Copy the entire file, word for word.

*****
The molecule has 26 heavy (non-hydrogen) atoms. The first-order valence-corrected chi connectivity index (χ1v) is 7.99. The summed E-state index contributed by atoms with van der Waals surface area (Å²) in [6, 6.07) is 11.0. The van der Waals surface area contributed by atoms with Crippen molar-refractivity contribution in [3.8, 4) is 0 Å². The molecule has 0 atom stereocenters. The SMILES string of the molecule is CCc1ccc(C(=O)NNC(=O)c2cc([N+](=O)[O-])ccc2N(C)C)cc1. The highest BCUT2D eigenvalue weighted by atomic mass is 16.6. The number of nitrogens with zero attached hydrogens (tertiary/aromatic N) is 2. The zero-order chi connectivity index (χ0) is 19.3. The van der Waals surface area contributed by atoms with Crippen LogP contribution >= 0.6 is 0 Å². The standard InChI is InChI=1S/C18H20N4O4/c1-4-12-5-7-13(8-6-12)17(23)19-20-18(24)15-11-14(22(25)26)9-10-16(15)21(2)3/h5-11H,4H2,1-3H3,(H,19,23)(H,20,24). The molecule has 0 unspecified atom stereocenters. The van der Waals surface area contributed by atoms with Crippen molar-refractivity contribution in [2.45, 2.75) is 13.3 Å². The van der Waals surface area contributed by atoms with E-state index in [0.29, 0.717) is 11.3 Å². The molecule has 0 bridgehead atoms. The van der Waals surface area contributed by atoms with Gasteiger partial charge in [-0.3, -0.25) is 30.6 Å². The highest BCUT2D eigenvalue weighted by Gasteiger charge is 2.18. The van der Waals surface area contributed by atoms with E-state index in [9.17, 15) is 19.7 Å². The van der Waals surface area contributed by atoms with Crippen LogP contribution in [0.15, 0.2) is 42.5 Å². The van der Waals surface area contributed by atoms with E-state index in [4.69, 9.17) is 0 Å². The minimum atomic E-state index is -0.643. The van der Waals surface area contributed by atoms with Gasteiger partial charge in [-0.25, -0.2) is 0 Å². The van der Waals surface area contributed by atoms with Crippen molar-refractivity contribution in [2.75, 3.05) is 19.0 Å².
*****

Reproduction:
The molecule has 26 heavy (non-hydrogen) atoms. The first-order valence-corrected chi connectivity index (χ1v) is 7.99. The summed E-state index contributed by atoms with van der Waals surface area (Å²) in [6, 6.07) is 11.0. The van der Waals surface area contributed by atoms with Crippen molar-refractivity contribution in [3.8, 4) is 0 Å². The molecule has 0 atom stereocenters. The SMILES string of the molecule is CCc1ccc(C(=O)NNC(=O)c2cc([N+](=O)[O-])ccc2N(C)C)cc1. The highest BCUT2D eigenvalue weighted by atomic mass is 16.6. The number of nitrogens with zero attached hydrogens (tertiary/aromatic N) is 2. The zero-order chi connectivity index (χ0) is 19.3. The van der Waals surface area contributed by atoms with Crippen LogP contribution >= 0.6 is 0 Å². The standard InChI is InChI=1S/C18H20N4O4/c1-4-12-5-7-13(8-6-12)17(23)19-20-18(24)15-11-14(22(25)26)9-10-16(15)21(2)3/h5-11H,4H2,1-3H3,(H,19,23)(H,20,24). The molecule has 0 unspecified atom stereocenters. The van der Waals surface area contributed by atoms with Crippen molar-refractivity contribution in [2.45, 2.75) is 13.3 Å². The van der Waals surface area contributed by atoms with E-state index in [0.29, 0.717) is 11.3 Å². The molecule has 0 bridgehead atoms. The van der Waals surface area contributed by atoms with Gasteiger partial charge in [-0.3, -0.25) is 30.6 Å². The highest BCUT2D eigenvalue weighted by Gasteiger charge is 2.18. The van der Waals surface area contributed by atoms with E-state index in [9.17, 15) is 19.7 Å². The van der Waals surface area contributed by atoms with Crippen LogP contribution in [0.15, 0.2) is 42.5 Å². The van der Waals surface area contributed by atoms with E-state index in [4.69, 9.17) is 0 Å². The minimum atomic E-state index is -0.643. The van der Waals surface area contributed by atoms with Gasteiger partial charge in [-0.25, -0.2) is 0 Å². The van der Waals surface area contributed by atoms with Crippen molar-refractivity contribution in [2.75, 3.05) is 19.0 Å².